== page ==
Sustainability in the ceramic production and logistics cycle | by Walter Sancassiani
Article published in: "A production process in keeping with the Circular Economy"
Over the last 40 years, the ceramic industry’s approach to environmental and green issues has gone through a number of stages. From end-of-pipe measures using technological solutions to purify the various emission sources, there was a gradual shift towards the almost complete recovery and recycling of secondary materials. This was followed by the adoption of upstream environmental policy approaches involving the introduction of voluntary management standards that exceed regulatory obligations, covered by various European and international environmental product and process certifications. More recently, dematerialisation strategies have been developed to reduce the quantities of raw materials used.
Improving energy savings and efficiency
Since the 1970s, the Italian ceramic industry’s energy consumption per tonne of produced products has fallen from 10 to 6 Gigajoule thanks to technological innovations, improved production processes and energy efficiency of machines.
The industry is currently using more than 30 cogeneration plants and 4 photovoltaic systems with a power of 120 MW and an output of 450 GWh/year, equivalent to 38% of energy requirements.
An analysis of sector data reveals that 85% of factories have a lower unit consumption than the value associated with BATs (6.5 GJ/t).
Water and materials balance
Data for process water recovery reveal the Italian ceramic industry’s strong focus on these issues. No fewer than 97% of production sites have zero process water discharges, eliminating the risk of polluting surface and underground water. The reuse factor for fired and unfired production waste stands at almost 100% (compared to 89% in 1998) and for companies that use waste from other sectors (residues from incineration processes, cathode ray tubes, glass bottles, textile industry sludge, etc.) in keeping with a Cradle-to-Cradle approach, the corresponding figure is more than 100%.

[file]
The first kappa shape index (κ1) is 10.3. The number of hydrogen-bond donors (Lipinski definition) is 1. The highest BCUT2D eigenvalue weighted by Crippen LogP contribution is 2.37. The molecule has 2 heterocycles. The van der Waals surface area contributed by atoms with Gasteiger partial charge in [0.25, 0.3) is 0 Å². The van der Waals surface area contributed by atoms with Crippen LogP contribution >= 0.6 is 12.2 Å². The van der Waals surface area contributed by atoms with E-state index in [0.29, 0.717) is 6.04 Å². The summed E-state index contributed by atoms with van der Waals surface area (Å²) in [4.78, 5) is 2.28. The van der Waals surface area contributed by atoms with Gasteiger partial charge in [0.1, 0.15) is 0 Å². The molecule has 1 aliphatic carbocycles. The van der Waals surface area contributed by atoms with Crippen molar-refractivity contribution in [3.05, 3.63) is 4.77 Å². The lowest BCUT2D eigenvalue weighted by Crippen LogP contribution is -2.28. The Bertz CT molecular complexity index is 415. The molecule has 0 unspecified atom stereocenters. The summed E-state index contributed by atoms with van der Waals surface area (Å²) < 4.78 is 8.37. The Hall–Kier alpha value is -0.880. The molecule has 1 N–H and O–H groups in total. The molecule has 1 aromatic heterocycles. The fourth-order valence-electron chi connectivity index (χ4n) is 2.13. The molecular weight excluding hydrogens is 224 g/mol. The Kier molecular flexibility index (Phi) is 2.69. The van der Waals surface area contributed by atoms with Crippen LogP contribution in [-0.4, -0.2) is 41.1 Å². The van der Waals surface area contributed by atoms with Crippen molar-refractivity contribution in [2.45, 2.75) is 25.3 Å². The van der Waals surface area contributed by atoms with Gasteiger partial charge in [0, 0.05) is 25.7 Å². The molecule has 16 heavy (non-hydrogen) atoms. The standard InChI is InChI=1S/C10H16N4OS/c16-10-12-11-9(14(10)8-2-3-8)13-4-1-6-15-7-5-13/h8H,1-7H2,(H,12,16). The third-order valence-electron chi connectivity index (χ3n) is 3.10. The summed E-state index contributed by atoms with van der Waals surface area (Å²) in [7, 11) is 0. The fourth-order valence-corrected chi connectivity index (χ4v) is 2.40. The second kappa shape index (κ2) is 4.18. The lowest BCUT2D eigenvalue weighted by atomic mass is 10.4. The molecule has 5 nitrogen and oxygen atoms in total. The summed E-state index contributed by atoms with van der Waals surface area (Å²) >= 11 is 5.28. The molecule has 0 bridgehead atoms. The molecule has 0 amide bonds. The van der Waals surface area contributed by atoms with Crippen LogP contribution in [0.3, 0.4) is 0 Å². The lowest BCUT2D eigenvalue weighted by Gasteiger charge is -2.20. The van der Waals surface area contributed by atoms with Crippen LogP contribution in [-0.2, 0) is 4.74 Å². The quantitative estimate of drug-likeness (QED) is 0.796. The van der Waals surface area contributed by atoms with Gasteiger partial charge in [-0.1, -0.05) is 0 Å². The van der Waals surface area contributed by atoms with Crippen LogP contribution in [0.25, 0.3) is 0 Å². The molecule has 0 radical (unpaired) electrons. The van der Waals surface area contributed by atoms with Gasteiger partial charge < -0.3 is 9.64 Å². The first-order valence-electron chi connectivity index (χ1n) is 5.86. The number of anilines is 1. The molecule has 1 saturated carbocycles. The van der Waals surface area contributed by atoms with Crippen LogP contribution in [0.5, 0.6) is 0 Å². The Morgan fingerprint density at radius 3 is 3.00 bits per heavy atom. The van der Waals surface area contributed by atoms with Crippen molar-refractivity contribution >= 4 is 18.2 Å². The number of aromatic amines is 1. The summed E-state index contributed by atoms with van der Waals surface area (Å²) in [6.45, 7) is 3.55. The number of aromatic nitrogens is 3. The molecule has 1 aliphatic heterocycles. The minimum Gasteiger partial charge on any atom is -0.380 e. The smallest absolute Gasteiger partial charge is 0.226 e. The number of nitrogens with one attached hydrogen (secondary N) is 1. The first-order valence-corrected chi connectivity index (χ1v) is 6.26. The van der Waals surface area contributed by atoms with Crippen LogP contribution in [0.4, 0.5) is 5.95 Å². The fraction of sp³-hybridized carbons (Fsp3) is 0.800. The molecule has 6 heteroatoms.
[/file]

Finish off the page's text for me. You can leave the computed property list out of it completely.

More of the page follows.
As for polluting atmospheric emissions, the production plants in the Sassuolo district comply with national guidelines on Best Available Techniques (BATs).
Around 90% of Pb and F emissions are eliminated by treatment plants, while the figure for particulate is as high as 99%. Specific emissions of particulate, lead and fluorine from production plants have fallen by around 65% since 1988. Carbon dioxide emissions are concentrated in the range between 3 and 8 kg/m2 depending on the processing cycle and the type of product being manufactured. The sector participates in the European Union’s Emissions Trading Scheme (ETS), which establishes a community-wide system for trading CO2 emissions allowances (EU Allowances) and is therefore committed to achieving the European emissions reduction targets of -21% by 2020 and -43% by 2030.
Impact measurement and reporting and sustainability profile
With regard to the sector’s environmental reporting, in 2012 the Emilia-Romagna regional government signed an agreement with Confindustria Ceramica for the processing of environmental data. The agreement covers the processing of environmental parameters and emissions data communicated annually by companies through the regional AIA portal. The resultant report presents the results for various environmental impact and performance factors in terms of atmospheric emissions, water and water balance, use of materials and energy consumption. For assessment and reporting of the levels of impact and environmental performance, a total of 35 indicators are processed annually.
A number of different solutions for improving the logistics of freight transport flows into and out of the Sassuolo district are at the assessment stage. The distribution system is prevalently based on ex-works deliveries, although other delivery modes are also present. The district currently uses rail transport for 24% of its supply and distribution flows, double the national figure. As for personal transport from home to work, some companies have begun experimenting with new forms of shared transport such as car-pooling.
Sources of information – Regulatory references
- Report 2010-2015: Impact factors and environmental performance (Confindustria Ceramica, 2015)
- Italian ceramics for sustainability. Confindustria Ceramica – 2016 update
Other articles published in A production process in keeping with the Circular Economy
The sustainability of the Italian ceramic industry includes actions to protect workers, the local area and the community, with a particular focus on the 2030 Agenda.